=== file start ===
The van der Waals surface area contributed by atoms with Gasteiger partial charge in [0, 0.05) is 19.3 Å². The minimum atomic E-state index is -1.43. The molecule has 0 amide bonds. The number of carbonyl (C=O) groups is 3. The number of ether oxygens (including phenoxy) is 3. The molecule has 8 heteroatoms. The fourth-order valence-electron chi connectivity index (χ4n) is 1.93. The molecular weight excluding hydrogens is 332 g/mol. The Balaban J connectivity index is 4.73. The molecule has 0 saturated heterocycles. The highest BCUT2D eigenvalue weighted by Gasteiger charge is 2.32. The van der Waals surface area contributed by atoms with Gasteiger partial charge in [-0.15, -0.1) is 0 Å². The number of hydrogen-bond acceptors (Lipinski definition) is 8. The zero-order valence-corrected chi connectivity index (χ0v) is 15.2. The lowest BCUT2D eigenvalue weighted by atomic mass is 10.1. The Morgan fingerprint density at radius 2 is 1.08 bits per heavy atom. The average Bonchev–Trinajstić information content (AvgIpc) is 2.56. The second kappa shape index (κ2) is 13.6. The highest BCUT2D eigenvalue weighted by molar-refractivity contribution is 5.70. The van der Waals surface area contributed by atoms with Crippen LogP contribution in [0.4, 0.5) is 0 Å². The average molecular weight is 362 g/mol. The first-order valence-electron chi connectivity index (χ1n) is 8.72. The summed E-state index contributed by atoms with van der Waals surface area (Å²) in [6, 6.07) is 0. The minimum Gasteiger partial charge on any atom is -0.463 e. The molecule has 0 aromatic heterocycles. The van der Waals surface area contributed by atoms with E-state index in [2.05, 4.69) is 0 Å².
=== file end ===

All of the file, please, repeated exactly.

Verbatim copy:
The van der Waals surface area contributed by atoms with Gasteiger partial charge in [0, 0.05) is 19.3 Å². The minimum atomic E-state index is -1.43. The molecule has 0 amide bonds. The number of carbonyl (C=O) groups is 3. The number of ether oxygens (including phenoxy) is 3. The molecule has 8 heteroatoms. The fourth-order valence-electron chi connectivity index (χ4n) is 1.93. The molecular weight excluding hydrogens is 332 g/mol. The Balaban J connectivity index is 4.73. The molecule has 0 saturated heterocycles. The highest BCUT2D eigenvalue weighted by Gasteiger charge is 2.32. The van der Waals surface area contributed by atoms with Gasteiger partial charge in [-0.15, -0.1) is 0 Å². The number of hydrogen-bond acceptors (Lipinski definition) is 8. The zero-order valence-corrected chi connectivity index (χ0v) is 15.2. The lowest BCUT2D eigenvalue weighted by atomic mass is 10.1. The Morgan fingerprint density at radius 2 is 1.08 bits per heavy atom. The average Bonchev–Trinajstić information content (AvgIpc) is 2.56. The second kappa shape index (κ2) is 13.6. The highest BCUT2D eigenvalue weighted by molar-refractivity contribution is 5.70. The van der Waals surface area contributed by atoms with Crippen LogP contribution in [0.4, 0.5) is 0 Å². The average molecular weight is 362 g/mol. The first-order valence-electron chi connectivity index (χ1n) is 8.72. The summed E-state index contributed by atoms with van der Waals surface area (Å²) in [6, 6.07) is 0. The minimum Gasteiger partial charge on any atom is -0.463 e. The molecule has 0 aromatic heterocycles. The van der Waals surface area contributed by atoms with E-state index in [2.05, 4.69) is 0 Å².